Former peanut powerhouse Stewart Parnell isn’t getting out of jail

Former peanut powerhouse Stewart Parnell isn’t getting out of jail

Stewart Parnell, the 68-year former peanut industry executive who 13 years ago was caught shipping peanut butter and pastes that he knew were contaminated, won’t be getting out of prison until 2038 when he’ll be 84 years old.

Judge W. Louis Sands of the he Middle District of the U.S. District Court in Georgia has upheld the findings of Magistrate Judge Thomas Q. Langstaff, denying Stewart Parnell’s “Motion to Vacate, Set Aside, or Correct his sentence Under (Motion 2255).”

Parnell’s filing three years ago of the federal habeas corpus motion, which claimed his imprisonment is unlawful, was likely his last chance to get out of jail early. He is serving his time at the high-security federal lockup at Hazelton, WV, which inmates call “Misery Mountain.”

Parnell, once president of the now-defunct Peanut Corporation of America, was indicted in 2013 for numerous federal felonies. All charges involved the 2008-09 multistate Salmonella Typhimurium outbreak that sickened thousands in at least 46 states and may have contributed to nine deaths in Idaho (1), Minnesota (3), North Carolina (1), Ohio (2), and Virginia (2).

After a 34-day trial in 2014, a Middle District federal jury found Parnell guilty of all but one count of wire fraud. For the many guilty counts, including fraud and conspiracy and introducing adulterated and misbranded food into interstate commerce with intent to defraud among numerous other felonies, Parnell was sentenced in 2015 to 28 years in federal prison to be followed by three years of supervised release.

Parnell was freed from paying any restriction for the deadly outbreak. The same outbreak was largely responsible for Congress in late 2010 passing the Food Safety Modernization Act, which President Obama signed Jan.4, 2011.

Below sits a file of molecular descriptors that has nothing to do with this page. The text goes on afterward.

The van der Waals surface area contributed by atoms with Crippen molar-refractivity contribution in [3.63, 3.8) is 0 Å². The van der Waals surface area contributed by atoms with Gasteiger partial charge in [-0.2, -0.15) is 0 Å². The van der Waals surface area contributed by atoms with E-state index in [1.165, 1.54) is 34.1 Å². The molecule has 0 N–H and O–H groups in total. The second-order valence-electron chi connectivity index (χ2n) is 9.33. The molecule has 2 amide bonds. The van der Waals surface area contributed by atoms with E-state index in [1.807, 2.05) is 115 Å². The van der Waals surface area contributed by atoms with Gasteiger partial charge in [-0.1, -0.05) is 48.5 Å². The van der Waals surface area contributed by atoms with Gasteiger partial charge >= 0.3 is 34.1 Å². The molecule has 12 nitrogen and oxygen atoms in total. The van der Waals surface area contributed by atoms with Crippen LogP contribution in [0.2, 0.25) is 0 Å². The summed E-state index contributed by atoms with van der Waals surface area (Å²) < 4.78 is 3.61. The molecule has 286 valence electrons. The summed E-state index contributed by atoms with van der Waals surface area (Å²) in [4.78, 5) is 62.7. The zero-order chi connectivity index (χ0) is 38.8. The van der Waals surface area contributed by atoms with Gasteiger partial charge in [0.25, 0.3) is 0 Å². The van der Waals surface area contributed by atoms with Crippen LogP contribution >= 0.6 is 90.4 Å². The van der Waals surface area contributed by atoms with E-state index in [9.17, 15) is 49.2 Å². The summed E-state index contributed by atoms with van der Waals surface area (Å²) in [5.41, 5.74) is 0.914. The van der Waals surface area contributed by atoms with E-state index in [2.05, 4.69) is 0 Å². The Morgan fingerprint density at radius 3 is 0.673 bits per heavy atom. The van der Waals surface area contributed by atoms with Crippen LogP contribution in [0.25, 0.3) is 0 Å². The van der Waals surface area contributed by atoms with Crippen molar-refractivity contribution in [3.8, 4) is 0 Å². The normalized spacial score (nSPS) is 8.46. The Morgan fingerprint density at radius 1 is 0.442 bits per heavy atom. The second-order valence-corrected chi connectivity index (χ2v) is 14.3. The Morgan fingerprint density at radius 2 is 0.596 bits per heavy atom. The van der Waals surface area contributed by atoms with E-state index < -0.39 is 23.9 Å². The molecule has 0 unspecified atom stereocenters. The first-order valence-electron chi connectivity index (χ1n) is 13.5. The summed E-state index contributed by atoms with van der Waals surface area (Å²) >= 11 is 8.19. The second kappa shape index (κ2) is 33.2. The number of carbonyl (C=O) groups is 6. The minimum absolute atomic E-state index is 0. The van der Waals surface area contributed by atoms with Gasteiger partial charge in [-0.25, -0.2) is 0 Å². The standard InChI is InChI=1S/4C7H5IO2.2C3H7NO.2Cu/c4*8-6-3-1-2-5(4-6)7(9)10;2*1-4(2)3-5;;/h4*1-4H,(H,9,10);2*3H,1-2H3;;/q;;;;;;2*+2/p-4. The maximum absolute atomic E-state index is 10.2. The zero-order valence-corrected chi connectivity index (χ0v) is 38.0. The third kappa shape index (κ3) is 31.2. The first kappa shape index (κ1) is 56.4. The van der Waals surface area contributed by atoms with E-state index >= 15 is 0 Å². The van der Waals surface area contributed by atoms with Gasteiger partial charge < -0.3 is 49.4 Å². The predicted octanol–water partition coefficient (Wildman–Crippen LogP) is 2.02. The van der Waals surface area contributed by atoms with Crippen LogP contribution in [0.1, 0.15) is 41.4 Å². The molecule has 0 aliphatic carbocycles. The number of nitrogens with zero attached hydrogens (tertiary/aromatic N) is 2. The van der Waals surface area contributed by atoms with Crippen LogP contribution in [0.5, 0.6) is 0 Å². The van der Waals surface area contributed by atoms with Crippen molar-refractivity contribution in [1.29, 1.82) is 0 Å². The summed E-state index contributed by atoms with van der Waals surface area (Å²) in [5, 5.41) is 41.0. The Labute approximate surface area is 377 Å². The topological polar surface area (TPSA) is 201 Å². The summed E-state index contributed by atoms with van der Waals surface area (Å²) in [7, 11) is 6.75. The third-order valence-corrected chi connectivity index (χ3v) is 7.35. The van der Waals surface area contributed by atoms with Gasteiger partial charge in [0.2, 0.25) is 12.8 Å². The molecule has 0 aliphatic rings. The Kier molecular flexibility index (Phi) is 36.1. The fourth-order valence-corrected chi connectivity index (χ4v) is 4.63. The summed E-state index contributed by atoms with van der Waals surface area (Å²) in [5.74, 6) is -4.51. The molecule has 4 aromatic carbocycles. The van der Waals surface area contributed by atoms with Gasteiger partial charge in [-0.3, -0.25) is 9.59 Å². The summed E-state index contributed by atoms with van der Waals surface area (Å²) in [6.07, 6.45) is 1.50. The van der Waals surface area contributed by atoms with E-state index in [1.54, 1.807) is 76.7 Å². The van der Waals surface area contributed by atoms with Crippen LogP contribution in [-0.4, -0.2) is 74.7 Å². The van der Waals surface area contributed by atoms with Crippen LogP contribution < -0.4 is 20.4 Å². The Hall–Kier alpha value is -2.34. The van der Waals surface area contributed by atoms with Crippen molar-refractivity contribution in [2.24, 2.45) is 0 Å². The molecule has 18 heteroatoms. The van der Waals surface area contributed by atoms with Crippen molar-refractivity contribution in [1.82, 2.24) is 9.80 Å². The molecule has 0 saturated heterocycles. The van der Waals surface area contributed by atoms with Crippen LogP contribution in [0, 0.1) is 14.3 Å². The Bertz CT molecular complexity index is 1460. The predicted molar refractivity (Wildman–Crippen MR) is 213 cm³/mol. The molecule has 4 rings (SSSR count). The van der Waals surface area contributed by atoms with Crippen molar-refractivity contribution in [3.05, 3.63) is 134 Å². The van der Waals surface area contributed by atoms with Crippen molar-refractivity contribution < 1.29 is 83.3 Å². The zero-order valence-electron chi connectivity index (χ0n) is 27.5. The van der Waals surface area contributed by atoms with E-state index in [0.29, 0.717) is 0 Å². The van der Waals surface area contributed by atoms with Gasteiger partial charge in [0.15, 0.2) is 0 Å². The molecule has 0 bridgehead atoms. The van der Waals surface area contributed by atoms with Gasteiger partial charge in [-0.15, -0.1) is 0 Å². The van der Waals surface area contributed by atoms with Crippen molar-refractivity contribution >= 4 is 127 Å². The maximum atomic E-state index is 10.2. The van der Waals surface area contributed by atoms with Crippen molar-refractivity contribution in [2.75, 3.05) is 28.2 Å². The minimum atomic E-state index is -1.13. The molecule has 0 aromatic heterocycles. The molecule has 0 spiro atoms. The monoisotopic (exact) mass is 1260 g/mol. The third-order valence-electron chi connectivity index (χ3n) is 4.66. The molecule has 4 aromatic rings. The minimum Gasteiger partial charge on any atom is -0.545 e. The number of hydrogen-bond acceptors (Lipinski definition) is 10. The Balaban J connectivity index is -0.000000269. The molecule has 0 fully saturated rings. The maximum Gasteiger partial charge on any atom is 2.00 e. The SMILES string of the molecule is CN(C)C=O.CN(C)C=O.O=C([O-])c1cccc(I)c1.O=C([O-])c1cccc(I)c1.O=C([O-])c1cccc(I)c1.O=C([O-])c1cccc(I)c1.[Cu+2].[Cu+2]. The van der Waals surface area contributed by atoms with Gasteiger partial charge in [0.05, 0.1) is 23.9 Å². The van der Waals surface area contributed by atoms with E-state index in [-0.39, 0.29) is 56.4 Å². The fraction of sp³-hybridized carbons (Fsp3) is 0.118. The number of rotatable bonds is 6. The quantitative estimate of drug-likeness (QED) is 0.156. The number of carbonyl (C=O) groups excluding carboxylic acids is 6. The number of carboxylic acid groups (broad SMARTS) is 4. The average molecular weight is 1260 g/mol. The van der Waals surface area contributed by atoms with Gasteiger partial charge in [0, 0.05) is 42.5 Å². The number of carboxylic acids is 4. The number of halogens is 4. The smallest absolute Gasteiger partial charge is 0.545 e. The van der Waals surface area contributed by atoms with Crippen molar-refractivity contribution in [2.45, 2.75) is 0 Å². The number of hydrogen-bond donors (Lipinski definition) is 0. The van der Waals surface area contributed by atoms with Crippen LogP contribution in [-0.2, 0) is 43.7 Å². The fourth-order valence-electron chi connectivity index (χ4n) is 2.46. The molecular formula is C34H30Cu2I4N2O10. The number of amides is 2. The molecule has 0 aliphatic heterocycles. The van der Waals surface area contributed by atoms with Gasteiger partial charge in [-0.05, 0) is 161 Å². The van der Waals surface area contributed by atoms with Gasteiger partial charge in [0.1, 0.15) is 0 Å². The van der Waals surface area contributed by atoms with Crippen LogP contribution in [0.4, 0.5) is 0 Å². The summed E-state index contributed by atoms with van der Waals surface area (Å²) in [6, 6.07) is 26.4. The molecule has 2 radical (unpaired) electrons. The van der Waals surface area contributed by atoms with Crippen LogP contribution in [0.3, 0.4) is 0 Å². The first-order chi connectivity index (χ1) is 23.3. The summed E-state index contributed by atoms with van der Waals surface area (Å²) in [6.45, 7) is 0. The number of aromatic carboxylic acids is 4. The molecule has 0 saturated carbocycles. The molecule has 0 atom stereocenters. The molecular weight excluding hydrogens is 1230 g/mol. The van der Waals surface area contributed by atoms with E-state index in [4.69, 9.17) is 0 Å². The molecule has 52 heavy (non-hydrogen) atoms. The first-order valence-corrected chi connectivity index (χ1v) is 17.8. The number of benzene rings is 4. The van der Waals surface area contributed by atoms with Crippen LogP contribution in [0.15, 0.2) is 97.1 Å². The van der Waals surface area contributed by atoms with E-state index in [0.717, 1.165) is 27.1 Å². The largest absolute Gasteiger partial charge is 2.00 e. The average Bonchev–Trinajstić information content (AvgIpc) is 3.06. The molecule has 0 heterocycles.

Parnell did appeal his conviction to the U.S. Court of Appeals for the 11th Circuit, but the trial court’s findings were upheld. That left Parnell with only the habeas corpus motion left to pursue.

Parnell filed the the 2255 Motion on Sept. 6, 2019, alleging 1) infective assistance of his trial counsel because counsel failed to move to change the venue and failed to strike a juror for cause and 2) these two errors constituted structural error.

Parnell also asked for an evidentiary hearing, which the Magistrate judge permitted and conducted during two days in May 2021. Parnell was taken to that hearing in federal custody by U.S. Marshals.

Defense attorneys from the historic 2014 jury trial offered testimony during the evidentiary hearing, but Magistrate Langstaff didn’t hear anything that caused him to think that Parnell’s legal counsel was insufficient. In April, he said Parnell’s motion should be denied.

Through his attorneys, Parnell filed “timely” objections to Langstaff’s report, leaving the final say to Judge Sands, who was also the 2014 trial judge who sentenced Parnell in 2015. Since that trial, Sands became a senior status judge in Georgia’s Middle District of the federal court.

Sands found that Parnell failed to show that his defense lawyers did anything unreasonable in not going for a change of venue and that the decision prejudiced him. Parnell’s defense team decided not to pursue a change of venue and it was a reasonable choice, Sands and Langstaff both agreed.

Parnell also argued that at trial his defense team failed to strike certain jurors for cause, but Sands says the petitioner fails to make that case as well. “In the Recommendation, Judge Langstaff found that counsel decided not to move to strike jurors who heard about deaths because jurors expressed that they could be impartial and counsel believed that moving to strike them would be futile,” Sands writes in the final denial.

Finally, Judge Sands finds that Parnell has failed to “make a substantial showing of the denial of a constitutional right,” causing him to deny any appealability of this final decision

Parnell was an active court case for most of the past decade, but that appears to end with this final filing by Judge Sands. Any future decisions about Parnell’s status likely will be administrative, not judicial.

Nor do the recently issued Bureau of Prisons “Compassionate Release ” guidelines give Parnell much hope for an early release. The only out might be “terminal illness” or “debilitated” condition “with no hope of recovery.”

Brother Michael Parnell, the co-defendant in the 2014 trial, is waiting for a final decision on his Motion 2255 petition.

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